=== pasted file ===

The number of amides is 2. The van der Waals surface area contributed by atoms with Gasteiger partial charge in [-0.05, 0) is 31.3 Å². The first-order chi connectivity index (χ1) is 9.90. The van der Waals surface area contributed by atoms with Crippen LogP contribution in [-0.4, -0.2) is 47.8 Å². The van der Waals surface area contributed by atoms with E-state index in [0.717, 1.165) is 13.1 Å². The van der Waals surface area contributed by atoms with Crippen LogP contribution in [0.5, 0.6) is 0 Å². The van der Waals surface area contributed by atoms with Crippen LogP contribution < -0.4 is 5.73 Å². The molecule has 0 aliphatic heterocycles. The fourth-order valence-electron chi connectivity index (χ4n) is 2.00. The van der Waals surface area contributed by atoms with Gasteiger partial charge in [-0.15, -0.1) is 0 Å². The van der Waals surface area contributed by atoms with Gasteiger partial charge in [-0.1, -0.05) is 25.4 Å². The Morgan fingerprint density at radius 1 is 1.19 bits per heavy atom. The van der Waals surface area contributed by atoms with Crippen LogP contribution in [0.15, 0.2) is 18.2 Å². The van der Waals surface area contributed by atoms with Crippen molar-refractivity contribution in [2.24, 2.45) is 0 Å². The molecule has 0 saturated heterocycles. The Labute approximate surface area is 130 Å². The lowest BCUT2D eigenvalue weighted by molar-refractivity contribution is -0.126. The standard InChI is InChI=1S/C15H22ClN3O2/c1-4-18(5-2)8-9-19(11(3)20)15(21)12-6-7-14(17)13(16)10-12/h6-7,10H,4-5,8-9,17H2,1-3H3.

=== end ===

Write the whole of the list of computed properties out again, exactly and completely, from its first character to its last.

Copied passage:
The number of amides is 2. The van der Waals surface area contributed by atoms with Gasteiger partial charge in [-0.05, 0) is 31.3 Å². The first-order chi connectivity index (χ1) is 9.90. The van der Waals surface area contributed by atoms with Crippen LogP contribution in [-0.4, -0.2) is 47.8 Å². The van der Waals surface area contributed by atoms with E-state index in [0.717, 1.165) is 13.1 Å². The van der Waals surface area contributed by atoms with Crippen LogP contribution in [0.5, 0.6) is 0 Å². The van der Waals surface area contributed by atoms with Crippen LogP contribution < -0.4 is 5.73 Å². The molecule has 0 aliphatic heterocycles. The fourth-order valence-electron chi connectivity index (χ4n) is 2.00. The van der Waals surface area contributed by atoms with Gasteiger partial charge in [-0.15, -0.1) is 0 Å². The van der Waals surface area contributed by atoms with Gasteiger partial charge in [-0.1, -0.05) is 25.4 Å². The Morgan fingerprint density at radius 1 is 1.19 bits per heavy atom. The van der Waals surface area contributed by atoms with Crippen LogP contribution in [0.15, 0.2) is 18.2 Å². The van der Waals surface area contributed by atoms with Crippen molar-refractivity contribution in [2.24, 2.45) is 0 Å². The molecule has 0 saturated heterocycles. The Labute approximate surface area is 130 Å². The lowest BCUT2D eigenvalue weighted by molar-refractivity contribution is -0.126. The standard InChI is InChI=1S/C15H22ClN3O2/c1-4-18(5-2)8-9-19(11(3)20)15(21)12-6-7-14(17)13(16)10-12/h6-7,10H,4-5,8-9,17H2,1-3H3.